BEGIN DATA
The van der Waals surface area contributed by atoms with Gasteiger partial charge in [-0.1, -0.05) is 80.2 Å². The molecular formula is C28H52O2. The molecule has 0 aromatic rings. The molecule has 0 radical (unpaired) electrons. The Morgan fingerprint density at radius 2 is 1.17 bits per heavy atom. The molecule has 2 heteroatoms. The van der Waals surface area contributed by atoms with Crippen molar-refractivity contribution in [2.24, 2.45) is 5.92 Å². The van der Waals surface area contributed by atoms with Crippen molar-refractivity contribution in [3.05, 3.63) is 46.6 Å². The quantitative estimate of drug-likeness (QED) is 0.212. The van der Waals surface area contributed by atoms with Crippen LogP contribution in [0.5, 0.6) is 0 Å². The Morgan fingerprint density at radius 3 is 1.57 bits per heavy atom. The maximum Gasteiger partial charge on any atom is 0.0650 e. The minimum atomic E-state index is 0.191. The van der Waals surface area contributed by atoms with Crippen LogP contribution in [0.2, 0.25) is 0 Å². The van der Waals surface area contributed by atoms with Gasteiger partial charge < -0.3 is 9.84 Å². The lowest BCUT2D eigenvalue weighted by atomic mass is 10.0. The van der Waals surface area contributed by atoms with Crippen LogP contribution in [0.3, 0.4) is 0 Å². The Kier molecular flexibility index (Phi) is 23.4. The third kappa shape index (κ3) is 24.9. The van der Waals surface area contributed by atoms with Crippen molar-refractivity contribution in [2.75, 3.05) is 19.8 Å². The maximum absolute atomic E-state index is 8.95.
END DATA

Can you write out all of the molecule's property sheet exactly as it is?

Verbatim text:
The van der Waals surface area contributed by atoms with Gasteiger partial charge in [-0.1, -0.05) is 80.2 Å². The molecular formula is C28H52O2. The molecule has 0 aromatic rings. The molecule has 0 radical (unpaired) electrons. The Morgan fingerprint density at radius 2 is 1.17 bits per heavy atom. The molecule has 2 heteroatoms. The van der Waals surface area contributed by atoms with Crippen molar-refractivity contribution in [2.24, 2.45) is 5.92 Å². The van der Waals surface area contributed by atoms with Crippen molar-refractivity contribution in [3.05, 3.63) is 46.6 Å². The quantitative estimate of drug-likeness (QED) is 0.212. The van der Waals surface area contributed by atoms with Crippen LogP contribution in [0.5, 0.6) is 0 Å². The Morgan fingerprint density at radius 3 is 1.57 bits per heavy atom. The maximum Gasteiger partial charge on any atom is 0.0650 e. The minimum atomic E-state index is 0.191. The van der Waals surface area contributed by atoms with Crippen LogP contribution in [0.2, 0.25) is 0 Å². The van der Waals surface area contributed by atoms with Gasteiger partial charge < -0.3 is 9.84 Å². The lowest BCUT2D eigenvalue weighted by atomic mass is 10.0. The van der Waals surface area contributed by atoms with Crippen LogP contribution in [0.3, 0.4) is 0 Å². The Kier molecular flexibility index (Phi) is 23.4. The third kappa shape index (κ3) is 24.9. The van der Waals surface area contributed by atoms with Crippen molar-refractivity contribution in [2.75, 3.05) is 19.8 Å². The maximum absolute atomic E-state index is 8.95.